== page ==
• Black-tailed Skimmer (Orthetrum cancellatum)
    • Keeled Skimmer (Orthetrum coerulescens)
    • Red-veined Darter (Sympetrum fonscolombii)
    • Scarlet Darter (Crocothemis erythraea)
    • Emperor Dragonfly (Anax imperator)
    • Lesser Emperor (Anax parthenope)

Étang des Aulnes

After turning south off the D24 to head towards the Peau de Meau, the Étang des Aulnes is on the right. Beyond the first parking area is a second which has a sign muttering something about fishermen. (Sorry, too many bottles of wine ago.)  The large étang itself looks more suited to birders but we found quite a bit of Odonata interest in a small set of “finger lakes” just south/left of the gravel parking area.

  • Damselflies
    • Blue-tailed Damselfly (Ischnura elegans)
    • Goblet-marked Damselfly (Erythromma lindenii)
    • Small Red-eyed Damselfly (Erythromma viridulum)
  • Dragonflies
    • Black-tailed Skimmer (Ischnura elegans)
    • Emperor Dragonfly (Anax imperator)
    • Lesser Emperor (Anax parthenope)
    • Migrant Hawker (Aeshna mixta)
    • Red-veined Darter (Sympetrum fonscolombii)
    • Scarlet Darter (Crocothemis erythraea)
    • Spotted Darter (Sympetrum depressiusculum)

Marais de Vigueirat

This is quite well done with a couple of routes including some board-walks over the marshy areas. The car park also has sun-shaded parking bays, which is a nice touch. Less amusing were the swarms of mosquitoes that plague the place, being a hot, steamy marsh. We began sauntering around and quickly realized that speed was of the essence to avoid being bitten to death; pausing to snap photos was asking for trouble. There were literally thousands of Scarlet Darters which we disturbed with almost every hurriedly taken step but it was not an enjoyable experience. Personally, I wouldn’t bother again, sad though I am to admit it.

Despite our haste, we did spot the following.

  • Blue-tailed Damselfly (Ischnura elegans)
  • Black-tailed Skimmer (Orthetrum cancellatum)
  • Emperor Dragonfly (Anax imperator)
  • Lesser Emperor (Anax parthenope)
  • Red-veined Darter (Sympetrum fonscolombii)
  • Scarlet Darter (Crocothemis erythraea)

19th – 29th Sep: Lauragais, Fanjeaux

We frequently explore an area from our favourite French campsite at Fanjeaux. It stretches up to Les Montagnes Noires in the north, down towards Mirepoix in the south and west towards Toulouse. Calling it all the Lauragais (an area surrounding Laurac) is a bit of a stretch but it seemed a handy tag for the general region.

Fanjeaux, Les Brugues

This base, to which we are addicted, was instrumental in developing my fascination for Odos. It is a dairy sheep farm with an irrigation lake which was teeming with no fewer than 17 species of dragonflies and damselflies, sometimes in huge numbers.

This year a potential problem is rearing its ugly head – fish farming. A breeder of Koi Carp has been allowed to use the lake which is now stocked with massive Grass Carp (to eat the vegetation) and literally thousands of small Koi Carp (the cash crop). This is intensive fish-farming with numbers being maintained artificially high by food supplements. As a result, this year Odo numbers seemed to have crashed alarmingly [my opinion]. I fear their eggs are too good a food source for the fish and the damsels have no floating vegetation remaining on which to oviposit. This September, we saw only six species.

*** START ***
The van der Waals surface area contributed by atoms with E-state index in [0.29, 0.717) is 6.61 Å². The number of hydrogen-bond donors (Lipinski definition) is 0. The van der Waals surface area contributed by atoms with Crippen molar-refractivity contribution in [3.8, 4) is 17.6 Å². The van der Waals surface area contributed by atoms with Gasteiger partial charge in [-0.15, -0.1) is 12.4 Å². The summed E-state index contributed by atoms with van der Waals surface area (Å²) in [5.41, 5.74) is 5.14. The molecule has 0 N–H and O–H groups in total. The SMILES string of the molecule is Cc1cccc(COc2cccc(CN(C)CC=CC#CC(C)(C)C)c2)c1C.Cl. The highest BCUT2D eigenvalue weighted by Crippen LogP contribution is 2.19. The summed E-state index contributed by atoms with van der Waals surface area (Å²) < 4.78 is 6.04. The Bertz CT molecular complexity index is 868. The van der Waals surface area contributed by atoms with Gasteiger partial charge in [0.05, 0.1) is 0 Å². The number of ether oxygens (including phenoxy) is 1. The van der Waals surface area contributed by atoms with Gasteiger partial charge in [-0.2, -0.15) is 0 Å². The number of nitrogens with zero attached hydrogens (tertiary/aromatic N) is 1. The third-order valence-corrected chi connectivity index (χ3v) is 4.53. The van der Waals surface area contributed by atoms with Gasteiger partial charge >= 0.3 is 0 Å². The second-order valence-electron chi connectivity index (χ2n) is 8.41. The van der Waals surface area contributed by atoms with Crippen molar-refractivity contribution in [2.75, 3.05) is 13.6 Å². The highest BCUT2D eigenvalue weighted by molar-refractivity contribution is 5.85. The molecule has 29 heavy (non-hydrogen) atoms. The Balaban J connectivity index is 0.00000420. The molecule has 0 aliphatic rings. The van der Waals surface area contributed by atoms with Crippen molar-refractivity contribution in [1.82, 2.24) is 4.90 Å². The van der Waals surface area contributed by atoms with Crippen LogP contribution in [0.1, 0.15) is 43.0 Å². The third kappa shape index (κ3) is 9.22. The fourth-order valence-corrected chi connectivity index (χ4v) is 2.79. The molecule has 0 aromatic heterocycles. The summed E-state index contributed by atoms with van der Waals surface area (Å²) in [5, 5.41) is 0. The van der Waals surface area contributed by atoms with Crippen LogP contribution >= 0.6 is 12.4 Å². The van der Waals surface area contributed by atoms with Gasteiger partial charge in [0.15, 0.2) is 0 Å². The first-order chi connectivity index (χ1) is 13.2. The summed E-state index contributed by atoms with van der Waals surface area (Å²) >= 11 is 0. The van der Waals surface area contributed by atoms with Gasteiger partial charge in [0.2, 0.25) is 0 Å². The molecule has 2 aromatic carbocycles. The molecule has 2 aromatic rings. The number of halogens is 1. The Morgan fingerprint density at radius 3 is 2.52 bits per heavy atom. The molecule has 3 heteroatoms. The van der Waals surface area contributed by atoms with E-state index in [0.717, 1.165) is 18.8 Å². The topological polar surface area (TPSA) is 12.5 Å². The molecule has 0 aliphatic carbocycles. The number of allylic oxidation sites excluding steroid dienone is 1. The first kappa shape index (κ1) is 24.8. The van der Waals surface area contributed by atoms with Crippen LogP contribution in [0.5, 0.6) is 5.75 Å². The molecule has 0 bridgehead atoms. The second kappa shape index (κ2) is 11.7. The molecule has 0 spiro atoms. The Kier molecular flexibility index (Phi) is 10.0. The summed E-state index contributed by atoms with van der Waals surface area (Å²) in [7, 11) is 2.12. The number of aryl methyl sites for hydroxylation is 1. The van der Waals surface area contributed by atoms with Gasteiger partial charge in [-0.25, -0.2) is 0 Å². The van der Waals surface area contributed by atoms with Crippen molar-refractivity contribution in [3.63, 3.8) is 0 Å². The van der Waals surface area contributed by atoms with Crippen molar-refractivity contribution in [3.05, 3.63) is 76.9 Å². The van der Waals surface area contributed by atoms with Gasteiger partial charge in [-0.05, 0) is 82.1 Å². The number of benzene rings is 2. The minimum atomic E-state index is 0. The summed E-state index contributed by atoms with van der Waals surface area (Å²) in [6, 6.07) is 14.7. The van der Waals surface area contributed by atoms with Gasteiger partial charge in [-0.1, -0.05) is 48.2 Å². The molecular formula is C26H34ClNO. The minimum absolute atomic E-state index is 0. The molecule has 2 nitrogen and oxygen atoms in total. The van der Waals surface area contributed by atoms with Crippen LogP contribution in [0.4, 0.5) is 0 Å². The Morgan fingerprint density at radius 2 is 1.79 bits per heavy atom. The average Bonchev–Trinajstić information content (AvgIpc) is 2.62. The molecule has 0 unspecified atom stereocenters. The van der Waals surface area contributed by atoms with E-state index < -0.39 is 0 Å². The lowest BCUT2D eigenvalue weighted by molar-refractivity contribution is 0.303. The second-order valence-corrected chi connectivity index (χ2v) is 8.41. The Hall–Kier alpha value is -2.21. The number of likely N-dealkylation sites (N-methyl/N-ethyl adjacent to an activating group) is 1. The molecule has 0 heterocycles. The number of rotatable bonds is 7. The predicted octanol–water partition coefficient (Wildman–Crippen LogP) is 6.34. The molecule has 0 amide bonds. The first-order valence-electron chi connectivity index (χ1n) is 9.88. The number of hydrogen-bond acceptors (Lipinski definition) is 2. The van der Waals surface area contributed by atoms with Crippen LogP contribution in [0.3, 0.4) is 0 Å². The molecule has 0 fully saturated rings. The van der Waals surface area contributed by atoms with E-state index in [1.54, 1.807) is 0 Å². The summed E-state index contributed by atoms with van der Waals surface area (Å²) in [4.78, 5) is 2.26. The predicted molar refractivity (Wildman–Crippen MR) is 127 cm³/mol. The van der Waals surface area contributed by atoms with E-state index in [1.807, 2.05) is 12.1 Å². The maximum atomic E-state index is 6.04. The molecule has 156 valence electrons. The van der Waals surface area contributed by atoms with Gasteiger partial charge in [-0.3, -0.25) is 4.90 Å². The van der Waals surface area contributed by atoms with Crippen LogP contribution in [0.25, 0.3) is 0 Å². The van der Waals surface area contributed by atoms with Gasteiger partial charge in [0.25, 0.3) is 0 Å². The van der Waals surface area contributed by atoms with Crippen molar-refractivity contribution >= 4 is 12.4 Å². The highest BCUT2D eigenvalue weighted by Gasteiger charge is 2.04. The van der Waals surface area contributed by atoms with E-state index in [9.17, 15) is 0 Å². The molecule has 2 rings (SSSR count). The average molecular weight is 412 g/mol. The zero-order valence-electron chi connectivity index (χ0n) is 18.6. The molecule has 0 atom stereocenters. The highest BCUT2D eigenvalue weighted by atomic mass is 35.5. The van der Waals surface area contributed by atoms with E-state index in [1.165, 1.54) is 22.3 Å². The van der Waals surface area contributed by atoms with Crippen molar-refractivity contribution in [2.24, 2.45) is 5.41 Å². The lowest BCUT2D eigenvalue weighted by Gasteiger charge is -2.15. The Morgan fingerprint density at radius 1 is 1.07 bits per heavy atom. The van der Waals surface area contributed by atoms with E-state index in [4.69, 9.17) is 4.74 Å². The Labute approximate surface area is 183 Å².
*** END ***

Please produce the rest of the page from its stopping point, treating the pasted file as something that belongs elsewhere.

• Blue-tailed Damselfly (Ischnura elegans)
  • Common Blue Damselfly (Enallagma cyathigerum)
  • Willow Emerald Damselfly (Lestes viridis)
  • Black-tailed Skimmer (Orthetrum cancellatum)
  • Red-veined Darter (Sympetrum fonscolombii)
  • Southern Hawker (Aeshna cyanea) – a fly-through, I believe

La Rigole, La Prise d’Alzeau

The Canal du Midi runs through the valley just north of Fanjeaux. It is fed by water channelled from Les Montagnes Noires further north in a brilliantly engineered small canal called La Rigole. Its “source” is La Prise d’Alzeau near Saissac. This is where I was first captivated by Beautiful Demoiselles (Calopteryx virgo). It’s quieter in September but we did spot a species new to us this year.

  • Common Darter (Enallagma cyathigerum)
  • Blue-eyed Hooktail/Large Pincertail (Onychogomphus uncatus) – new

La Rigole, Lac de Lenclas

Once out of Les Montagnes Noires, La Rigole flows into the plain below. At one point, it runs in a curve around a man-made lake called the Lac de Lenclas. This was a new discovery for us in spring, 2011, and we returned in September to see what we could find. What we found, amongst other Odos, was my first sighting of the brilliantly colourful Violet Dropwing/Violet-marked Darter (Trithemis annulata). This seems a little out of its accepted range but it is expanding, apparently.

  • Blue-tailed Damselfly (Ischnura elegans)
  • Black-tailed Skimmer (Orthetrum cancellatum)
  • Lesser Emperor (Anax parthenope)
  • Red-veined Darter (Sympetrum fonscolombii)
  • Violet Dropwing/Violet-marked Darter (Trithemis annulata) – new

Lac de Balestié

Spurred on by something approaching desperation at the lack of Odos at our base camp, we went in search of alternative local habitats and found this lake about 10kms south on the way towards Mirepoix.

  • Blue-tailed Damselfly (Ischnura elegans)
  • Black-tailed Skimmer (Orthetrum cancellatum)
  • Goblet-marked Damselfly (Erythromma lindenii)
  • Migrant Hawker (Aeshna mixta)
  • Red-veined Darter (Sympetrum fonscolombii)
  • Southern Darter (Sympetrum meridionale)

30th Sep – 5th Oct: Pyrenees, Bagnères-de-Bigorre

Just when I thought Odo spotting was at an end once we arrived in the Pyrenees to enjoy a brilliantly clear spell of mountain weather, while visiting a few Tour de France cols, we bumped into this lake which would probably fall into the category of a classic montane habitat.

Lac de Payolle

IMG_2094 Common HawkerOur first Common Hawker (Aeshna juncea) was the star attraction here, apart from the stunning scenery, of course. 🙂

  • Common Darter (Sympetrum striolatum)
  • Common Hawker (Aeshna juncea)
  • Red-veined Darter (Sympetrum fonscolombii)

Posted in 2011, France, Trip reports